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  • Writer's pictureSimon Wynn

Get your DSAR process under control… Please!

Core to many global privacy regulations is the requirement for your users to be able to access their data, and to make other requests related to their data subject rights. The most common right users exercise is the ‘right to deletion’. These requests are commonly called ‘DSARs’, and although DSARs strictly only refer to the ‘right to access’ a user’s data, the term DSAR is commonly used to cover both ‘access’ and other data subject rights (DSRs).

Implementing even a basic process is super-important. Firstly, this is your company’s ‘Privacy Front Office’. Whilst you have a privacy notice, cookie banner, and a whole host of internal controls in place (we hope…), how you react to DSARs is critical, and can immediately expose gaps in your privacy processes. It can go two ways: 1) You have a robust process to respond to requests, or 2) who have no process in place, and therefore it undermines the credibility of your entire privacy program. At worst, of course, this opens you up to potential enforcement actions by regulators.

Users do submit DSARs - I do it all of the time. I recently left a company as part of the current mass tech layoffs, and I signed up for career services because it might lead to more consulting work. A few weeks later, I started getting emails from a multi-billion dollar temp agency welcoming me to my new account for which I had never signed for. Weird. So, I sent an email to their ‘privacy’ email asking where they got my information under my rights as a California consumer. Here is the paraphrased exchange:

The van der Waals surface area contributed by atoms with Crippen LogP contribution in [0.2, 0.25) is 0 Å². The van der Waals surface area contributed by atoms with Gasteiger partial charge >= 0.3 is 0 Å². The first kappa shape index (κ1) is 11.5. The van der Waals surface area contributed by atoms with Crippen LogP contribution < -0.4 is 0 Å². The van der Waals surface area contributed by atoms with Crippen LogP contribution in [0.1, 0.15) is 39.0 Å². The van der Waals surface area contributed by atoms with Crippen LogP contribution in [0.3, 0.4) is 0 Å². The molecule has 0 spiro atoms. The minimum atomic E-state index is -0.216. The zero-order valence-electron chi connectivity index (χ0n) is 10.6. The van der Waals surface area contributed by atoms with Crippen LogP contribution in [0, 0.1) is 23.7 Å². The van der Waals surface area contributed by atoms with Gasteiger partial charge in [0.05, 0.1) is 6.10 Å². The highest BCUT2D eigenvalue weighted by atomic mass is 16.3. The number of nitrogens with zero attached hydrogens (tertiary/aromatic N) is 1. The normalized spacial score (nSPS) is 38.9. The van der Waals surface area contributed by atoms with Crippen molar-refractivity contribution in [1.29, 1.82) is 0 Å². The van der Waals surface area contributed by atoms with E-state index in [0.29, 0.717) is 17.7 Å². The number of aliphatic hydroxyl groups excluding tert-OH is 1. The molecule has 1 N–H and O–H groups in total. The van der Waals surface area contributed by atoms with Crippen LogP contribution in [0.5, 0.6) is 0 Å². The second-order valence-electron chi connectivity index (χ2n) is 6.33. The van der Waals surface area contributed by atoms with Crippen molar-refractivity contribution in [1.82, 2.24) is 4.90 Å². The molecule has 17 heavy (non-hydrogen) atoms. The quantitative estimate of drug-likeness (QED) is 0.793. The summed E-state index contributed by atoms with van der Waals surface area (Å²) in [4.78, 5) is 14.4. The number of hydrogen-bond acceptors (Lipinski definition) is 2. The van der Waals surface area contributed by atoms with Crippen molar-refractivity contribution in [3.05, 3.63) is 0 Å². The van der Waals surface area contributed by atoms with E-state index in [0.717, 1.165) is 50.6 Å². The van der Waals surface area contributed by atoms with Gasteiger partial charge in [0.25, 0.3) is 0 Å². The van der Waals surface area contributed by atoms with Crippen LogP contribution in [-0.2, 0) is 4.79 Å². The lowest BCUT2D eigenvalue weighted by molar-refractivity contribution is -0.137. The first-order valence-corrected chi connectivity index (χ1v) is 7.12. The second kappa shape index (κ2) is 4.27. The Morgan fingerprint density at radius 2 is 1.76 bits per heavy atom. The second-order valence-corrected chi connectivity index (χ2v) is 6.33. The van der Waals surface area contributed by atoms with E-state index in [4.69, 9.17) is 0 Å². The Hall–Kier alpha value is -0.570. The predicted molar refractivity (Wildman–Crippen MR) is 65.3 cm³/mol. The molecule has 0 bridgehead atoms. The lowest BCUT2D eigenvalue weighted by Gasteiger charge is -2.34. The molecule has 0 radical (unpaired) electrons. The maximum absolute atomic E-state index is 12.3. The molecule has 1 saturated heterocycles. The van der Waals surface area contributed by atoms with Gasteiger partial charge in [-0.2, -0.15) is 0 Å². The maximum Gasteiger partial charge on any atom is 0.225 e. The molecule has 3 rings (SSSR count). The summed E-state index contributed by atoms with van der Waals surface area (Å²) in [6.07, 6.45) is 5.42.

Me: Where did you get my information from? I never signed up.

Company: We have no idea - we get data from everywhere and don’t keep track of it.

Me: That’s weird.. Really?

Company: Would you like us to delete your data?

Me: No, I just want to exercise my ‘right to know’

Company: So you want to stop receiving emails?

Me: No, you are confusing the CCPA with CAN-SPAM

Company: Uh?

Me: Ok, I just read the privacy notice for the company that shared data with you. It’s all good and permissible, so you can ignore this request

Company: So you want to stop receiving emails?

Me: No! But you should probably share this thread with your privacy legal team and do a better job next time….

So, not a great response from a team member that was not qualified or trained to respond. Their title was ‘HR Business partner’. Do better!

This isn’t the worst, though. I’ve had companies respond with ‘we don’t do the GDPR’, or get back to me many months later with vague responses.

Even if you are the smallest company, there are some easy steps you can take to ensure you have DSARs under control:

  • Make sure someone owns this process, and understands the requirements

  • Make sure you have a dedicated entry point for requests, for example a ‘privacy@’ email address. (of course the CCPA requires at least two methods of contact, but you get it…)

  • If you have a CRM system for customer support, hook up these entry points into that system

  • Draft a lightweight process that includes:

    • Who is responsible for responding;

    • How to handle each type of request;

    • Documenting who the data owners are;

    • A way of authenticating who the user is;

    • Simple response templates, so you have consistent and non-alarming responses ready to go;

    • A way to record details about each DSAR in a privacy-preserving manner;

    • A way to ensure the required response times are met.

With a written process, you ensure that the data subject gets the information they requested, and can exercise the privacy rights they requested, and that the request doesn’t escalate further. A large percentage of requests come from people knowledgeable about privacy, or worse, they come from privacy activists who likely have an agenda.

Lastly, if you are a data processor or service provider, make sure you understand your obligations to respond to DSARs.

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